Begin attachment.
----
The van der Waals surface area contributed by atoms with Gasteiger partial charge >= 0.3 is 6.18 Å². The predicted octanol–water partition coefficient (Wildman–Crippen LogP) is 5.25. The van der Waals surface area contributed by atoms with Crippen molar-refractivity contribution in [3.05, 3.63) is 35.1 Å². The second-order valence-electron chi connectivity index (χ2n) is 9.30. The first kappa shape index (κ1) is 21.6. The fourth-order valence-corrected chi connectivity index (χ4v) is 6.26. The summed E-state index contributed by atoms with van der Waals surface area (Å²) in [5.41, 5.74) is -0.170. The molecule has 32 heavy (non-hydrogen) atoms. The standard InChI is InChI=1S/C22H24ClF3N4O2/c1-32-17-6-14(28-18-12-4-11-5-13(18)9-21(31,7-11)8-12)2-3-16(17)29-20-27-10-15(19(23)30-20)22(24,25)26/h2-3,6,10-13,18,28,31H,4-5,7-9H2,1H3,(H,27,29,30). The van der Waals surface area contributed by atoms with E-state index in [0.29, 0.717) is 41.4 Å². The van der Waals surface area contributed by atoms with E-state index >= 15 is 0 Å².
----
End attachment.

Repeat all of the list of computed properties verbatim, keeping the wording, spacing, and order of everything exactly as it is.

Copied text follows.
The van der Waals surface area contributed by atoms with Gasteiger partial charge >= 0.3 is 6.18 Å². The predicted octanol–water partition coefficient (Wildman–Crippen LogP) is 5.25. The van der Waals surface area contributed by atoms with Crippen molar-refractivity contribution in [3.05, 3.63) is 35.1 Å². The second-order valence-electron chi connectivity index (χ2n) is 9.30. The first kappa shape index (κ1) is 21.6. The fourth-order valence-corrected chi connectivity index (χ4v) is 6.26. The summed E-state index contributed by atoms with van der Waals surface area (Å²) in [5.41, 5.74) is -0.170. The molecule has 32 heavy (non-hydrogen) atoms. The standard InChI is InChI=1S/C22H24ClF3N4O2/c1-32-17-6-14(28-18-12-4-11-5-13(18)9-21(31,7-11)8-12)2-3-16(17)29-20-27-10-15(19(23)30-20)22(24,25)26/h2-3,6,10-13,18,28,31H,4-5,7-9H2,1H3,(H,27,29,30). The van der Waals surface area contributed by atoms with E-state index in [0.29, 0.717) is 41.4 Å². The van der Waals surface area contributed by atoms with E-state index >= 15 is 0 Å².